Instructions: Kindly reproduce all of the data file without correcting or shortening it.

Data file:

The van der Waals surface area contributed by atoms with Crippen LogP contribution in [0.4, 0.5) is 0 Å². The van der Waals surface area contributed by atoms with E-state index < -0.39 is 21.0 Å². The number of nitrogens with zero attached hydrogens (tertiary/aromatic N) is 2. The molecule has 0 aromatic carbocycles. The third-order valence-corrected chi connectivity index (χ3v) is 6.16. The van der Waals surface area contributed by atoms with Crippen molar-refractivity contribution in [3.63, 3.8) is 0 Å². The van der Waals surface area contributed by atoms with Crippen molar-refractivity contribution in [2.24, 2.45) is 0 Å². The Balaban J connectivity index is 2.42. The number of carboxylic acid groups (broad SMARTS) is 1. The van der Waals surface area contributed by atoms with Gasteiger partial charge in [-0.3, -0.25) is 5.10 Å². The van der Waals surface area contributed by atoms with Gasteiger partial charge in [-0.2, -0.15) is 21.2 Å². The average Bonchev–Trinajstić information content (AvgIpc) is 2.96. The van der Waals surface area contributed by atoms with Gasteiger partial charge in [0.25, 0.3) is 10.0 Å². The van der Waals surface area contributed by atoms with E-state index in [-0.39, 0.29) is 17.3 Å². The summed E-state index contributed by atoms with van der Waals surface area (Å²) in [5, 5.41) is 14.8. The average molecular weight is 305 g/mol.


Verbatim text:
The van der Waals surface area contributed by atoms with Crippen LogP contribution in [0.4, 0.5) is 0 Å². The van der Waals surface area contributed by atoms with E-state index < -0.39 is 21.0 Å². The number of nitrogens with zero attached hydrogens (tertiary/aromatic N) is 2. The molecule has 0 aromatic carbocycles. The third-order valence-corrected chi connectivity index (χ3v) is 6.16. The van der Waals surface area contributed by atoms with Crippen molar-refractivity contribution in [3.63, 3.8) is 0 Å². The van der Waals surface area contributed by atoms with Crippen molar-refractivity contribution in [2.24, 2.45) is 0 Å². The Balaban J connectivity index is 2.42. The number of carboxylic acid groups (broad SMARTS) is 1. The van der Waals surface area contributed by atoms with Gasteiger partial charge in [-0.3, -0.25) is 5.10 Å². The van der Waals surface area contributed by atoms with Gasteiger partial charge in [-0.2, -0.15) is 21.2 Å². The average Bonchev–Trinajstić information content (AvgIpc) is 2.96. The van der Waals surface area contributed by atoms with Gasteiger partial charge in [0.25, 0.3) is 10.0 Å². The van der Waals surface area contributed by atoms with E-state index in [-0.39, 0.29) is 17.3 Å². The summed E-state index contributed by atoms with van der Waals surface area (Å²) in [5, 5.41) is 14.8. The average molecular weight is 305 g/mol.